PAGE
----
“They were not looked on by the nurses, the doctors. They didn’t want to touch them, they were scorned” – L, unpaid carer, Jamaica
A breakthrough research publication, calling on governments to make changes to their policies to recognise the rights of unpaid carers and their crucial role in dealing with HIV and AIDS, was launched at the Commonwealth Secretariat on 3 October 2011.
‘Who Cares? The Economics of Dignity’ captures the experiences of unpaid carers from across the Commonwealth, who have battled stigma and poverty with little support from authorities, to look after family members, friends and lovers affected by HIV and AIDS.
It was launched at a reception at the Secretariat’s headquarters at Marlborough House by Commonwealth Deputy Secretary-General Ransford Smith, along with a second book on ‘Development Challenges of HIV/AIDS in Small States’.
‘Who Cares? The Economics of Dignity’ was commissioned by the Secretariat and based on research by Dr Marilyn Waring, the late Dr Robert Carr, Dr Anit Mukherjee, and the Secretariat’s adviser on Gender Dr Meena Shivdas.
It covers the experiences of unpaid carers in the household in Bangladesh, Botswana, Canada, Guyana, India, Jamaica, Namibia, New Zealand, Nigeria, Papua New Guinea and Uganda, and highlights the need to protect the rights of unpaid HIV and AIDS carers. It has been described as a breakthrough as previous research only focused on the illness.
“We have really challenged some of the fundamental understanding on human rights, particularly on dignity,” said Dr Waring.
“We asked our unpaid carers did you have any choice about what they were doing. Not one of them had a choice.”
Mr Smith paid tribute to the late Dr Carr, who passed away in May 2011, after writing the book’s final chapter.
The second publication ‘Development Challenges of HIV/AIDS in Small States’ by Karl Theodore, Mahendra Reddy and Happy Siphambe, analyses the economic impacts of HIV/AIDS in the Pacific, Southern Africa and Caribbean.
Mr Smith commended the book for highlighting good practices in dealing with HIV and AIDS and opportunities to modernise in the face of the epidemic.
The double book launch was in the wings of a Commonwealth Roundtable on 3-4 October 2011, to discuss the ‘Who Cares? The Economics of Dignity’ book’s research findings, and contribute to the development of a framework for the Secretariat’s work on social protection. Social protection consists of policies and programmes designed to reduce poverty and vulnerability.
According to UNAIDS 34 million people are living with HIV. Out of this, 12 million people urgently require access to treatment, care and support, and 9 million do not have access to treatment and will die of AIDS.
“They [people with HIV and AIDS] were not looked on by the nurses, the doctors. They didn’t want to touch them, they were scorned,” said L, an unpaid carer in Jamaica, whose experiences are documented in the book.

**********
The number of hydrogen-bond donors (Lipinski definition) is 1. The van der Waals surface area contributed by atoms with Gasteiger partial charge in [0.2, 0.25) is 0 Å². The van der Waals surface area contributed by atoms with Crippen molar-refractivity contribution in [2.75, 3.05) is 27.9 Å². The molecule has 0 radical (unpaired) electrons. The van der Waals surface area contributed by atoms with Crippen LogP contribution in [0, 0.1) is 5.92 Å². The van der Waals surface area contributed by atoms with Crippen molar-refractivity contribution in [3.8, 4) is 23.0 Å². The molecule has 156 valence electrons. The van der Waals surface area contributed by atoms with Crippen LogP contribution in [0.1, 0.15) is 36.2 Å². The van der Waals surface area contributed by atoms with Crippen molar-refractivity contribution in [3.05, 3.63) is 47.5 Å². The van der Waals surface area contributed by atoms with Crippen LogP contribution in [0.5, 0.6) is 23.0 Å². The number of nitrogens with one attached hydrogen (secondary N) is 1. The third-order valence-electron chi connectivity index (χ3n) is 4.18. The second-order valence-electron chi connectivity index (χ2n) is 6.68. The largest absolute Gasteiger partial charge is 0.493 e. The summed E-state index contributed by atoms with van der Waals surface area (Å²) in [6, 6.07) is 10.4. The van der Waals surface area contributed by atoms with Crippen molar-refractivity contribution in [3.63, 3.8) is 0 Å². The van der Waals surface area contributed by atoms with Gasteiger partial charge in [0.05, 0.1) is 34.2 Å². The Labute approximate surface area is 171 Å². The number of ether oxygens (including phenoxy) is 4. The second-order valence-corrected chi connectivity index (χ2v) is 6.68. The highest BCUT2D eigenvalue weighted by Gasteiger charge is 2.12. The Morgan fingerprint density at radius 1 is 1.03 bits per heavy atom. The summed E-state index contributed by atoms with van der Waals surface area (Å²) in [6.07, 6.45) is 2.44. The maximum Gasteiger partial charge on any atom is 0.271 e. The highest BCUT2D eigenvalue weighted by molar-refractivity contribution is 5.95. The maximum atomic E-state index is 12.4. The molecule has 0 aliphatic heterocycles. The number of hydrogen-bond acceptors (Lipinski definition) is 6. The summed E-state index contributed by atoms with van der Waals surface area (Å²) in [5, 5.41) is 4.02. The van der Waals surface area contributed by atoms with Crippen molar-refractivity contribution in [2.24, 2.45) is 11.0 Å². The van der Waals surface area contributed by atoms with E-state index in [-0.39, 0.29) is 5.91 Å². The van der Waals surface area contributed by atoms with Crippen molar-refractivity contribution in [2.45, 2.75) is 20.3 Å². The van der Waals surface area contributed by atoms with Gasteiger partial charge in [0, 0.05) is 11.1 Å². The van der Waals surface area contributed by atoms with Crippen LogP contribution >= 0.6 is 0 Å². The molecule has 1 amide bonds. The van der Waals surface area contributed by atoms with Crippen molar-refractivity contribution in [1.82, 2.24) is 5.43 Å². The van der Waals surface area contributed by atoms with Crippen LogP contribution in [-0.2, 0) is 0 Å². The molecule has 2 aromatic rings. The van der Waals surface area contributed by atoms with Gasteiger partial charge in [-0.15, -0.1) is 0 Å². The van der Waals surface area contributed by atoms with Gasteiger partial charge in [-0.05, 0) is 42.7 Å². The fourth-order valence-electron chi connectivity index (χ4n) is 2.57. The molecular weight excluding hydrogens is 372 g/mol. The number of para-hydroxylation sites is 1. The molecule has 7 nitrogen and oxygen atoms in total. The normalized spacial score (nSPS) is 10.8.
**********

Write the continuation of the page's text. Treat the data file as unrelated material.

The book’s researchers found that carers, most often women and girls, believe they have no choice but to provide for their dying loved one, and with this lack of choice their rights and dignity are invisibly breached and replaced by ‘capability servitude’ – where the carer is bound by their task and charge.
“They were stigmatised and usual community and extended family care cultures broke down. They had no rest, their working conditions were not safe or healthy, their caring didn’t ‘count’ as work, but was a far better standard of care than the state provided,” said Dr Waring.
“This research then raises very important questions in the context of the current debate about social protection, where there is significant tension between what the multilaterals and international financial institutions are choosing to see as social protection – almost always as a payment of some kind – and a rights-based holistic approach to social protection that includes specific inputs of health and education, attention to the rights of the carer, and to the legal rights for widows and orphans – for example to inheritance and to land.”
Dr Mukherjee warns that the secondary impact is that development is hampered, as women and girls are denied access to basic needs such as food, water and healthcare, and the community is disadvantaged without their contribution to community life.
“In that sense, the whole notion of development as freedom and justice is denied to women and girls who are unpaid carers,” he said.
The book warns that the current debt crisis facing the major economies in the world will have serious consequences for funding global HIV programmes. The economic downturn is likely to hit national budgets hard, meaning lower public spending and a larger burden on unpaid carers.
As part of the research into the book an advocacy workshop with Commonwealth parliamentarians was held in Barbados in 2010 to discuss how parliamentarians can play a key, influencing role in changing policy on HIV care.
Original Article via thecommonwealth.org
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